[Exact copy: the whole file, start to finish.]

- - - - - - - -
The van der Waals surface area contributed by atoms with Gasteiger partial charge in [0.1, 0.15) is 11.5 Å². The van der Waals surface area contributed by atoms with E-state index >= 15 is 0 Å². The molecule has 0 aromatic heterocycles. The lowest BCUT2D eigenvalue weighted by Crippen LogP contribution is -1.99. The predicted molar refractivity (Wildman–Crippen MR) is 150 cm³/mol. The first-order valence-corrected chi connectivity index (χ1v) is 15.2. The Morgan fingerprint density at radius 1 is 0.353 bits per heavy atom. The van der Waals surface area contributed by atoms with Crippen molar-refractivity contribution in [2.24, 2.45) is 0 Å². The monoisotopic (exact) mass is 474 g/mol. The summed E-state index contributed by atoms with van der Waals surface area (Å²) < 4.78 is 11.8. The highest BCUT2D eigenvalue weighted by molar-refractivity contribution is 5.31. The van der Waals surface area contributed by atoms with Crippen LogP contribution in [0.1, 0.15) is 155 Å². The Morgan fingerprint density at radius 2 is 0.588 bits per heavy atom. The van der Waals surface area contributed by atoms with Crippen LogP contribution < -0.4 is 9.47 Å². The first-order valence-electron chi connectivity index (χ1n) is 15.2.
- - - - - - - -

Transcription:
The van der Waals surface area contributed by atoms with Gasteiger partial charge in [0.1, 0.15) is 11.5 Å². The van der Waals surface area contributed by atoms with E-state index >= 15 is 0 Å². The molecule has 0 aromatic heterocycles. The lowest BCUT2D eigenvalue weighted by Crippen LogP contribution is -1.99. The predicted molar refractivity (Wildman–Crippen MR) is 150 cm³/mol. The first-order valence-corrected chi connectivity index (χ1v) is 15.2. The Morgan fingerprint density at radius 1 is 0.353 bits per heavy atom. The van der Waals surface area contributed by atoms with Crippen molar-refractivity contribution in [2.24, 2.45) is 0 Å². The monoisotopic (exact) mass is 474 g/mol. The summed E-state index contributed by atoms with van der Waals surface area (Å²) < 4.78 is 11.8. The highest BCUT2D eigenvalue weighted by molar-refractivity contribution is 5.31. The van der Waals surface area contributed by atoms with Crippen LogP contribution in [0.1, 0.15) is 155 Å². The Morgan fingerprint density at radius 2 is 0.588 bits per heavy atom. The van der Waals surface area contributed by atoms with Crippen LogP contribution < -0.4 is 9.47 Å². The first-order valence-electron chi connectivity index (χ1n) is 15.2.